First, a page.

Siesta

My Grandpa was one of the hardest working men I’ve ever known.  He was up before the sun every morning and didn’t stop working until it was down.  But every single day after dinner (which is what we called the midday meal) he took a nap.  The nap was exactly 20 minutes long, although he never used an alarm clock.  He’d just lay down on the couch and 20 minutes later he’d get up and continue the work day.

When liked that little break when I was a kid.  Those were 20 minutes we could play while he slept.

But now I see the wisdom of his rest break.  Many years later I read that 20 minutes is the perfect nap length, long enough to get rest but not so long that the person falls into deep sleep.

The first time we visited Spain many years ago I marvelled at their workday.  They ate big lunches then took 2 hour siestas before resuming work.  Everything closed for a couple of hours in the early afternoon.  Supper wasn’t until late in the evening.  At first I resisted that kind of schedule, which seemed unnatural to me.  But Cherie tried to get into the flow of local life, and it seemed to work for her.  So eventually I did too.  And it seemed to make good sense once I was doing it too.

These days I try to take a 20 minute break after eating lunch.  I’ve started to get so used to my little siesta that I get annoyed if it is interrupted or impossible.  I suspect we’d all be better off if we made time for a little rest break like that in the middle of the day.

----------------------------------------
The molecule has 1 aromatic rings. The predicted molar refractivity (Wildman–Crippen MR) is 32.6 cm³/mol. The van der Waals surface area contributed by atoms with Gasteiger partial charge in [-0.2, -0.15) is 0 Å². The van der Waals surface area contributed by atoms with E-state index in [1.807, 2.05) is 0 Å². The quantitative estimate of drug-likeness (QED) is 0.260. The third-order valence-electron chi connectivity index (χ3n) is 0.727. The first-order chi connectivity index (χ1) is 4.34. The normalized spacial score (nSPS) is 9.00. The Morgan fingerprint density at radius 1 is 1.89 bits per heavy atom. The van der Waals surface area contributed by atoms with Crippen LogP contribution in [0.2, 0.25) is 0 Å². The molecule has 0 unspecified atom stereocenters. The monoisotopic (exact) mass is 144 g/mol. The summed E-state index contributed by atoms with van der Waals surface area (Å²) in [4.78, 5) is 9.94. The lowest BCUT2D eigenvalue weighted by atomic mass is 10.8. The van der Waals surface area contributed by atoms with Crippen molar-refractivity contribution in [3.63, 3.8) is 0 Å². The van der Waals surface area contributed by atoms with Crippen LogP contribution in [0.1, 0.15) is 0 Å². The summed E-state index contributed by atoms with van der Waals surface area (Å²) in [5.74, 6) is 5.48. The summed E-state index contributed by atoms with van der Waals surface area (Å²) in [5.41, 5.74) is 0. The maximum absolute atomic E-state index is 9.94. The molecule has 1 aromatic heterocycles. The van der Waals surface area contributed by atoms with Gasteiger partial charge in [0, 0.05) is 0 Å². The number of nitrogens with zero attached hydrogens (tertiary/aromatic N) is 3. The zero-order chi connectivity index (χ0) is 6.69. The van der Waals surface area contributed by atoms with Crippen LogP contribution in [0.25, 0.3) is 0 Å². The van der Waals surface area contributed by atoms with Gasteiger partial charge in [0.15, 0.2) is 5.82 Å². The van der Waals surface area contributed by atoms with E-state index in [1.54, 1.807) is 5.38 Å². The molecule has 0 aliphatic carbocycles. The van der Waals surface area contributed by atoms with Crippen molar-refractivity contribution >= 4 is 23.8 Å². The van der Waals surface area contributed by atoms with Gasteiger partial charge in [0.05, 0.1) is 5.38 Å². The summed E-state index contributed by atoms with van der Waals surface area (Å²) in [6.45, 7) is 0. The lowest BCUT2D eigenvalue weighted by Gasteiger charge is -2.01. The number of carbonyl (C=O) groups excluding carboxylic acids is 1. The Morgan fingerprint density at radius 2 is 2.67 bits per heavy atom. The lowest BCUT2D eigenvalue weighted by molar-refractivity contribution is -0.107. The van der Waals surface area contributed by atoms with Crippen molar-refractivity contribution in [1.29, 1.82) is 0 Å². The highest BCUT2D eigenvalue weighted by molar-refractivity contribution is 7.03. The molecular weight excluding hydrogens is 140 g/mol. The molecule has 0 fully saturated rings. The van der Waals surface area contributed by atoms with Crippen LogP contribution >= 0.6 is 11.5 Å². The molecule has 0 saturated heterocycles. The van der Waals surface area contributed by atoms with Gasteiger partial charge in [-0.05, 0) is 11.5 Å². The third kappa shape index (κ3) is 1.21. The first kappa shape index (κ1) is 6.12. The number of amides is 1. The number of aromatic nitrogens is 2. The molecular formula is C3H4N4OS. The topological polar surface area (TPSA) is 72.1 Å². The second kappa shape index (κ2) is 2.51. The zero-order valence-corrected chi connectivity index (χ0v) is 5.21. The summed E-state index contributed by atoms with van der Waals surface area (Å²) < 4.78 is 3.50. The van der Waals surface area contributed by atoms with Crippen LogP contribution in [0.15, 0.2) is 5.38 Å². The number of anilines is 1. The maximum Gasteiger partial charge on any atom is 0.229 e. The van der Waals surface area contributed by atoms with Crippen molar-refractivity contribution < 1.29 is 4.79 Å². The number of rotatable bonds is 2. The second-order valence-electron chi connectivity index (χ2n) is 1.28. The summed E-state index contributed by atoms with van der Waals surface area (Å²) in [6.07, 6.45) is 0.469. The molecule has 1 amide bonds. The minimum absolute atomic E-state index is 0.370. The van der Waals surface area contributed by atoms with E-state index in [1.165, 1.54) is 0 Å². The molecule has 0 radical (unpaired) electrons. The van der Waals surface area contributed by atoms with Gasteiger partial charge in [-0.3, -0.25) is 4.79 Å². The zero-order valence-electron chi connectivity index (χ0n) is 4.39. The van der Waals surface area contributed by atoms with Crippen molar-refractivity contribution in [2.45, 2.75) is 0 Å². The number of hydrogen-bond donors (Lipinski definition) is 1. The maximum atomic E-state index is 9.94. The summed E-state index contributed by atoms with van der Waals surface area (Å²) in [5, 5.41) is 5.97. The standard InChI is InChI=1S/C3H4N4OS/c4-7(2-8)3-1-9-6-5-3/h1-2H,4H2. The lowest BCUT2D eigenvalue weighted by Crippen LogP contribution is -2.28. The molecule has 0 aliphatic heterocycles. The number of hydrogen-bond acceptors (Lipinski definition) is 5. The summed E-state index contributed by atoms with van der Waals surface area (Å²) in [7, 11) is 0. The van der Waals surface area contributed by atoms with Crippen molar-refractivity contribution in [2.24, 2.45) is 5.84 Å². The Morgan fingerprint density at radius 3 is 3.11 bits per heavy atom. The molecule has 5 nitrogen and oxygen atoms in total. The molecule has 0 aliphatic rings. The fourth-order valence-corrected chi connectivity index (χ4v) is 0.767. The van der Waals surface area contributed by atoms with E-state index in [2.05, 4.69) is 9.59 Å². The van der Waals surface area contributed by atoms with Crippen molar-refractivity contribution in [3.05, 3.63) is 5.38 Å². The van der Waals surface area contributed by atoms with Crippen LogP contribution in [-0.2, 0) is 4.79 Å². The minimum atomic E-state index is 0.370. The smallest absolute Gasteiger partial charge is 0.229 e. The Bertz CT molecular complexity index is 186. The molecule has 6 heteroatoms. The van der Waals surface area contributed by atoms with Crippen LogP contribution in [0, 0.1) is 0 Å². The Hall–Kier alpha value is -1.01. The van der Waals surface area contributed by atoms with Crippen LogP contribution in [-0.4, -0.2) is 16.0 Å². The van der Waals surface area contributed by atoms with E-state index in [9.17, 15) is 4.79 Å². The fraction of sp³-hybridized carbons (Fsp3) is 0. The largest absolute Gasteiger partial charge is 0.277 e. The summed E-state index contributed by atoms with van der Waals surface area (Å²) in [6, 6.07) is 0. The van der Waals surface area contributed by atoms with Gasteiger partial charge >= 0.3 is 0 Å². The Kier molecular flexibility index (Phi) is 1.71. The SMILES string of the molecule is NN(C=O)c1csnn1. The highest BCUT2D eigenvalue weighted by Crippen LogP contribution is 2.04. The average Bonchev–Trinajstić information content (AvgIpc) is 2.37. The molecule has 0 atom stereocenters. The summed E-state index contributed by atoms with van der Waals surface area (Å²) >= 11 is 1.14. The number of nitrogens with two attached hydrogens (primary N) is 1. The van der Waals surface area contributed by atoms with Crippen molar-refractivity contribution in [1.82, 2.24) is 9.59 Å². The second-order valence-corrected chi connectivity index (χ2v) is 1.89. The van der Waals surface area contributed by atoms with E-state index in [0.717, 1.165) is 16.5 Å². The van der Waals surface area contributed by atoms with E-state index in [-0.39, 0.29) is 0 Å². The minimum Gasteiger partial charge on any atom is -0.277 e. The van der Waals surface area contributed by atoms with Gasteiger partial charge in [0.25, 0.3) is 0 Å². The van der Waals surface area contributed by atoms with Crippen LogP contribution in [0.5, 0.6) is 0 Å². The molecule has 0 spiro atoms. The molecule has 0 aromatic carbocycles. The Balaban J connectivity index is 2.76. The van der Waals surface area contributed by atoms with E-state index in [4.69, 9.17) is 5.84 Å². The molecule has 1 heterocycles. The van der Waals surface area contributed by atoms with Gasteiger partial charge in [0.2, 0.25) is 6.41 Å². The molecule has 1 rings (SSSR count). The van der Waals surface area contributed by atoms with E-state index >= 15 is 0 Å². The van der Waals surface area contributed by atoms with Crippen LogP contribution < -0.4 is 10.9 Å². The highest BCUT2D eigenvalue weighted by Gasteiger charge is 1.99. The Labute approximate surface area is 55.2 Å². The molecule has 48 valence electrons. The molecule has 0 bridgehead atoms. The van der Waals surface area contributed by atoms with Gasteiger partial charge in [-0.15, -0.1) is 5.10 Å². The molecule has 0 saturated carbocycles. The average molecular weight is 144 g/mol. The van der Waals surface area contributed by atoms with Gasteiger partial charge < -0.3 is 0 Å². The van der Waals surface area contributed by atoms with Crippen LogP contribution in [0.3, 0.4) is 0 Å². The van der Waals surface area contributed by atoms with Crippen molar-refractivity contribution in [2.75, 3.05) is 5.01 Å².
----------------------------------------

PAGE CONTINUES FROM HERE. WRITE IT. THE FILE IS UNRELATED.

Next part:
I recently read that the Spanish siesta tradition is dying out, at least in Madrid.  Apparently there is just too much pressure to stay on the business schedule being followed in the rest of the world.  It seems to me it would be a pity if the Spaniards gave up their siestas. 

Hopefully I’ll be able to maintain my little mini-siestas here on White Flint.

Love Wins

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Good Neighbors

It rained hard last night.  A few hours earlier I had hay on the ground.  Had it rained on the hay, it would have ruined it.

We’ve worked late into the night getting up hay before.  But last night I had it all safely in the barn by nine o’clock.  For that I can thank a neighbor and his son, who loaded a trailer of hay while I was baling and put it in my barn for me.  Cherie and I were able to get up the rest of it well before the rain hit.

My neighbor has had some health issues lately and he really doesn’t have any business loading hay.  But he’s a farmer and, like most farmers around here, he lends a hand when he sees that one needs lending.